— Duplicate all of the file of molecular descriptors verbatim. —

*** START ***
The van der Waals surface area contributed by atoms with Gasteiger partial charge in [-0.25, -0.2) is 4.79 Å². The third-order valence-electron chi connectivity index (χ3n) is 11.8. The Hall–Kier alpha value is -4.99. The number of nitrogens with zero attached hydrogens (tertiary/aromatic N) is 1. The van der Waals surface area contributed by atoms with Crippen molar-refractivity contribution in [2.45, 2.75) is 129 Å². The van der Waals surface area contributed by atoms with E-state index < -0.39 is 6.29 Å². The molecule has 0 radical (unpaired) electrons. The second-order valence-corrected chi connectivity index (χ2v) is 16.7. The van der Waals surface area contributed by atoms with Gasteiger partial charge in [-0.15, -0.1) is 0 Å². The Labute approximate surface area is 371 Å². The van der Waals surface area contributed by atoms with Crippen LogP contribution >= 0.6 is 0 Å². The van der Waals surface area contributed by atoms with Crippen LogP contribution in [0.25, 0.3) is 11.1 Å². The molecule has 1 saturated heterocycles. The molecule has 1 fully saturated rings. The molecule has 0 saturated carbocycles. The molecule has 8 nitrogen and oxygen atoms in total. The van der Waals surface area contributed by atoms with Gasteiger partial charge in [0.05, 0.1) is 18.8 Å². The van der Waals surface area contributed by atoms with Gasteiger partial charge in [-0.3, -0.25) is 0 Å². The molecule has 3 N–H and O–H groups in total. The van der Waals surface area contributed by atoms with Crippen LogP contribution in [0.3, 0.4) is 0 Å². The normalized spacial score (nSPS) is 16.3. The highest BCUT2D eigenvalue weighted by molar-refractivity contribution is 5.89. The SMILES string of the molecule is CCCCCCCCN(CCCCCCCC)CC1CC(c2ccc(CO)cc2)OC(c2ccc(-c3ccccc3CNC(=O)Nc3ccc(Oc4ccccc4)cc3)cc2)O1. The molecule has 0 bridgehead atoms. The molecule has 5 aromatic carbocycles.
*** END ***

The van der Waals surface area contributed by atoms with Gasteiger partial charge in [-0.25, -0.2) is 4.79 Å². The third-order valence-electron chi connectivity index (χ3n) is 11.8. The Hall–Kier alpha value is -4.99. The number of nitrogens with zero attached hydrogens (tertiary/aromatic N) is 1. The van der Waals surface area contributed by atoms with Crippen molar-refractivity contribution in [2.45, 2.75) is 129 Å². The van der Waals surface area contributed by atoms with E-state index < -0.39 is 6.29 Å². The molecule has 0 radical (unpaired) electrons. The second-order valence-corrected chi connectivity index (χ2v) is 16.7. The van der Waals surface area contributed by atoms with Gasteiger partial charge in [-0.15, -0.1) is 0 Å². The Labute approximate surface area is 371 Å². The van der Waals surface area contributed by atoms with Crippen LogP contribution >= 0.6 is 0 Å². The van der Waals surface area contributed by atoms with Crippen LogP contribution in [0.25, 0.3) is 11.1 Å². The molecule has 1 saturated heterocycles. The molecule has 1 fully saturated rings. The molecule has 0 saturated carbocycles. The molecule has 8 nitrogen and oxygen atoms in total. The van der Waals surface area contributed by atoms with Gasteiger partial charge in [0.05, 0.1) is 18.8 Å². The van der Waals surface area contributed by atoms with Gasteiger partial charge in [-0.3, -0.25) is 0 Å². The molecule has 3 N–H and O–H groups in total. The van der Waals surface area contributed by atoms with Crippen LogP contribution in [0.3, 0.4) is 0 Å². The normalized spacial score (nSPS) is 16.3. The highest BCUT2D eigenvalue weighted by molar-refractivity contribution is 5.89. The SMILES string of the molecule is CCCCCCCCN(CCCCCCCC)CC1CC(c2ccc(CO)cc2)OC(c2ccc(-c3ccccc3CNC(=O)Nc3ccc(Oc4ccccc4)cc3)cc2)O1. The molecule has 0 bridgehead atoms. The molecule has 5 aromatic carbocycles.